It would be easy to say sayonara to the Japanese right-hander, but resist the temptation to cross him off the list of potential starting pitchers who could help the Red Sox make the playoffs.
Even though Matsuzaka got roughed up by Double-A hitters on Sunday, there is still reason to believe he can deliver quality starts.
Only one of the two innings he pitched against the New Hampshire Fisher Cats was miserable. After allowing five earned runs on four hits and three walks in a 49-pitch first inning, the Dice Man needed just nine pitches to set down the Cats in order. Why focus on one bad frame? He may have gotten all the junk out of his system before returning to the Show.
Cynics will point to the 30 other innings of batting practice he threw earlier this season as evidence he no longer has the goods. But remember that he went 3-0 with a 2.45 ERA in the World Baseball Classic to take home his second straight tournament MVP. This isn’t a man who can’t pitch — this is simply a man who started pitching at 100 percent too soon.
Throwing at maximum capacity in March contributed to a tired shoulder, which led to more weak pitches than a retirement home full of used car salesmen. By June, Matsuzaka had a 1-5 record in eight starts, and his ERA (8.23) almost matched his salary (8.33) minus the millions of dollars.
Nothing is wrong with his arm anymore. His fastball topped out at 96 miles an hour in Manchester, N.H., over the weekend, and he reported no pain in his shoulder. If Matsuzaka can throw that kind of heat with consistency and figure out how to throw his off-speed stuff for strikes, watch out.
Matsuzaka is still young. He turns 29 on Sept. 13 and has a tremendous amount of pride. He isn’t used to failing and always has pitched better when his back is against the wall. Holding opposing batters to a .174 career average when the bases are loaded is no accident. Pitching out of trouble and completing games is considered a badge of honor in Japan. In high school, Matsuzaka once threw 250 pitches over 17 innings to lead his team to victory.
The cultural differences between Japanese and American baseball — especially with regard to pitch counts and maintenance programs — are well-documented. It’s no secret such differences have made the assimilation process tougher than expected for Matsuzaka, who has been conditioned to never give in to hitters. He let some of his frustrations get lost in translation earlier this summer and took a PR hit because of it.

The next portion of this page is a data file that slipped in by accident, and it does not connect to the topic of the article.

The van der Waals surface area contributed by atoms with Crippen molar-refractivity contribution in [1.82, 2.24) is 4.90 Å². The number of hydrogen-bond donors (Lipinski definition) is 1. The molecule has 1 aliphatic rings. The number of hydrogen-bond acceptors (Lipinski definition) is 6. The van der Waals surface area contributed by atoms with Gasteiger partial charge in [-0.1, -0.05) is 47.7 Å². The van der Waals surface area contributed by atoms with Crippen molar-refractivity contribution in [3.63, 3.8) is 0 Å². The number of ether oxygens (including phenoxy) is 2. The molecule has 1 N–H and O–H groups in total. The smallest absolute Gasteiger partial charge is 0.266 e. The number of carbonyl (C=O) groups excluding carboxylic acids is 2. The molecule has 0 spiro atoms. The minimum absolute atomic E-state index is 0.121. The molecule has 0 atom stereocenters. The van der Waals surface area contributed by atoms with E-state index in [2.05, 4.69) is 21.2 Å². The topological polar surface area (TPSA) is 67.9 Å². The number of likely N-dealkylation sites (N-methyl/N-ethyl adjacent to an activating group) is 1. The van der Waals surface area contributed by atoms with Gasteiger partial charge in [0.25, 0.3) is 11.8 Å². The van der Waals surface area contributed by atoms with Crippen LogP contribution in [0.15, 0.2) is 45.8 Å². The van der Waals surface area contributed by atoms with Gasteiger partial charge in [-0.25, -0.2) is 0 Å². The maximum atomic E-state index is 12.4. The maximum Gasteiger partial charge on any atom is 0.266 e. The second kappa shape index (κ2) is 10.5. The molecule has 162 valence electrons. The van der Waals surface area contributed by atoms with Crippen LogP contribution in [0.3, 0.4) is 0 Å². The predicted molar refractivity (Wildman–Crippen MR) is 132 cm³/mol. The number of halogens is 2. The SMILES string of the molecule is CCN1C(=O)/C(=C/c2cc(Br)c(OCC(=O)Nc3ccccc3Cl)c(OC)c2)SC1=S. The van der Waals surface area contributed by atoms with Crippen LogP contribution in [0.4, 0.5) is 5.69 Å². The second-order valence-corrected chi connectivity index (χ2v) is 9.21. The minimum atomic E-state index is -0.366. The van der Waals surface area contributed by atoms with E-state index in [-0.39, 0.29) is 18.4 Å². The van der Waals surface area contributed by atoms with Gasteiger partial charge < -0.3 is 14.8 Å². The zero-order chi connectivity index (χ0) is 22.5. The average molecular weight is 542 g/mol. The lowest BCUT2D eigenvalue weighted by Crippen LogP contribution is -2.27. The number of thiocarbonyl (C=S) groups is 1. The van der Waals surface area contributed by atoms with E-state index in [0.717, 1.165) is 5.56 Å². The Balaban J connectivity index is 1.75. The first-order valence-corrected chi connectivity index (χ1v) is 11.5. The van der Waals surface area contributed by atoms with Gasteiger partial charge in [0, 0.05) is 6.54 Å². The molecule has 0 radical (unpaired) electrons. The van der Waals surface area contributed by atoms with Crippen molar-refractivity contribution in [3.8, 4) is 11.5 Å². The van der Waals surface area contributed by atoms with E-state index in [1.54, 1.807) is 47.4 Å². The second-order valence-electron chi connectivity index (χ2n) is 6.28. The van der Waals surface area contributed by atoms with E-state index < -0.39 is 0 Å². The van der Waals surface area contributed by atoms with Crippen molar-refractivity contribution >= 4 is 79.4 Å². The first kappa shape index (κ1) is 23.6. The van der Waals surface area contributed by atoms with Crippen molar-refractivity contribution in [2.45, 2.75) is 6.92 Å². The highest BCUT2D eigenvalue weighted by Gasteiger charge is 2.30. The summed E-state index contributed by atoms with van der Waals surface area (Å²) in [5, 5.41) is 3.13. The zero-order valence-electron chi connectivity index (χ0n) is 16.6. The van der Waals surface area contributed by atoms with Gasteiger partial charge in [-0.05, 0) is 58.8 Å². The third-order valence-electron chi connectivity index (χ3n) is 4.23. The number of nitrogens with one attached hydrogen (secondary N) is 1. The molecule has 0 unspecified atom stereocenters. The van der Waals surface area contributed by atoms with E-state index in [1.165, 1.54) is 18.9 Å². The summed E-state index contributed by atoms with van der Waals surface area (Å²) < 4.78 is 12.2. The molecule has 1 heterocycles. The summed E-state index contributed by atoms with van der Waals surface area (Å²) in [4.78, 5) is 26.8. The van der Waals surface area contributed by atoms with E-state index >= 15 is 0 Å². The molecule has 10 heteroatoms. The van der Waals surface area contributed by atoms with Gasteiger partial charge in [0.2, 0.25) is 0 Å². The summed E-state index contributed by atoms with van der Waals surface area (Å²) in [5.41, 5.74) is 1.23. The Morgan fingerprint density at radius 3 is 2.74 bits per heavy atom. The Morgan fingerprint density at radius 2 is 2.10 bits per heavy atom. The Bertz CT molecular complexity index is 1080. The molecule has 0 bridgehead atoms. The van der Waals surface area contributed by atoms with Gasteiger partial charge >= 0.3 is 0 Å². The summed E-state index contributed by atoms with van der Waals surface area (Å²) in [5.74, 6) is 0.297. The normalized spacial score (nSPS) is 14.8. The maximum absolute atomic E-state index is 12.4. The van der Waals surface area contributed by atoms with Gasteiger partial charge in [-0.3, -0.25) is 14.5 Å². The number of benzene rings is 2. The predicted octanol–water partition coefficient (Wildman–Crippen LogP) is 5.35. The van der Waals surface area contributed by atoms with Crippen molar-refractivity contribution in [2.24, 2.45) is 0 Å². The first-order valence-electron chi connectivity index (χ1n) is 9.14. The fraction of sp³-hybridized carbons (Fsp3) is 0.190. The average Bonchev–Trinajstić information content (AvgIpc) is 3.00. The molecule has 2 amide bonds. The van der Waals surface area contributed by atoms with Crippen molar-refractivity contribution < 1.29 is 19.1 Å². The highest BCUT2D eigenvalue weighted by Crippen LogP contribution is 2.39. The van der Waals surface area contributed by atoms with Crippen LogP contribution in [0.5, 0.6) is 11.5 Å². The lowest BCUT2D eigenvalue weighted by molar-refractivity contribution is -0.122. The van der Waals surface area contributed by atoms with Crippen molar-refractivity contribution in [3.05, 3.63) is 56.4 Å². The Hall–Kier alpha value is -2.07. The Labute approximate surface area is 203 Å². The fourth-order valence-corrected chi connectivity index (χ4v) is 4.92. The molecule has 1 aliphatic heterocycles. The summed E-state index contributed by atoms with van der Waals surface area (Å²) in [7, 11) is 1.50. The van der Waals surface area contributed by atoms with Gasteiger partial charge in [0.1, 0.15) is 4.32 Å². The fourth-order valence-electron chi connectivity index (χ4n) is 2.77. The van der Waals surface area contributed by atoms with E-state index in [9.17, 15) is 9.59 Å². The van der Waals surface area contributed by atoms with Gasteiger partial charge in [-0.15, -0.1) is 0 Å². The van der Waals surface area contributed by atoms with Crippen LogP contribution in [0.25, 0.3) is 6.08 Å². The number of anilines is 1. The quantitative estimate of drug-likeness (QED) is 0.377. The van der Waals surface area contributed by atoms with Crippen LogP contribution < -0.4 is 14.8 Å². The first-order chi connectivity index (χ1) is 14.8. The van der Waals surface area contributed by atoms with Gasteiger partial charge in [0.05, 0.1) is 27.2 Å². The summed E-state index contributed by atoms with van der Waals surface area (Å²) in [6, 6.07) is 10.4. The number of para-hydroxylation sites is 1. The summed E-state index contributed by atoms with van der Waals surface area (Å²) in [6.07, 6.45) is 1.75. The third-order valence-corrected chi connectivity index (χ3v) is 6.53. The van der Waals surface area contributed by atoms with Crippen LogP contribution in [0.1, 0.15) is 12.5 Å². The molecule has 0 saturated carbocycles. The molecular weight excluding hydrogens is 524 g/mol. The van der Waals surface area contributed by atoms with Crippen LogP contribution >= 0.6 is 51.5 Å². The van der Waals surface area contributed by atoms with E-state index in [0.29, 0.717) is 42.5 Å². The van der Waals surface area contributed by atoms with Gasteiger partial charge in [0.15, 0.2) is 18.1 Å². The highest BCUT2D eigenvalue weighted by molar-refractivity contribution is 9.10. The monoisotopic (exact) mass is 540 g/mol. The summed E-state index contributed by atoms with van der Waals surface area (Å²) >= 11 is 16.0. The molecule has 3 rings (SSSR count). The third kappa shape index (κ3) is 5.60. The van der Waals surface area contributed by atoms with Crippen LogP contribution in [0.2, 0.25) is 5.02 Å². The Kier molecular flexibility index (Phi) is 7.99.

Perhaps it could be time to listen to his concerns instead of dismissing them. Maybe the Red Sox should consider making an exception to their pitching rules and forget about the 100-pitch limit when Dice-K is on the mound. Let him get back to his roots.
Perhaps we all need to rethink our thinking. That doesn’t mean Dice-K doesn’t get a hook when he deserves one. It just means he has a little longer leash.
The right-hander is scheduled to make his next rehab start for Triple-A Pawtucket on Thursday. If all goes well, he could be back with the big club sometime next week.
Now is not the time to give up on him. That has been the theme of this Red Sox team all season.
The Red Sox didn’t give up after struggling in July, and now they are playing some of their best baseball of the season and are the front-runners in the AL wild-card race.
The Red Sox didn’t give up on Clay Buchholz after he forgot how to get an out, and now he’s close to untouchable.
The Red Sox didn’t give up on Paul Byrd when his fastball was clocked slower than the Little Leaguers in Williamsport, and now he’s outdueling Roy Halladay.
Dice-K can be next on the list. He is only one season removed from 18 wins and is too big of an investment for the Red Sox to flush down the drain.
Two Nations are counting on him to deliver. He is determined not to let either one of them down.
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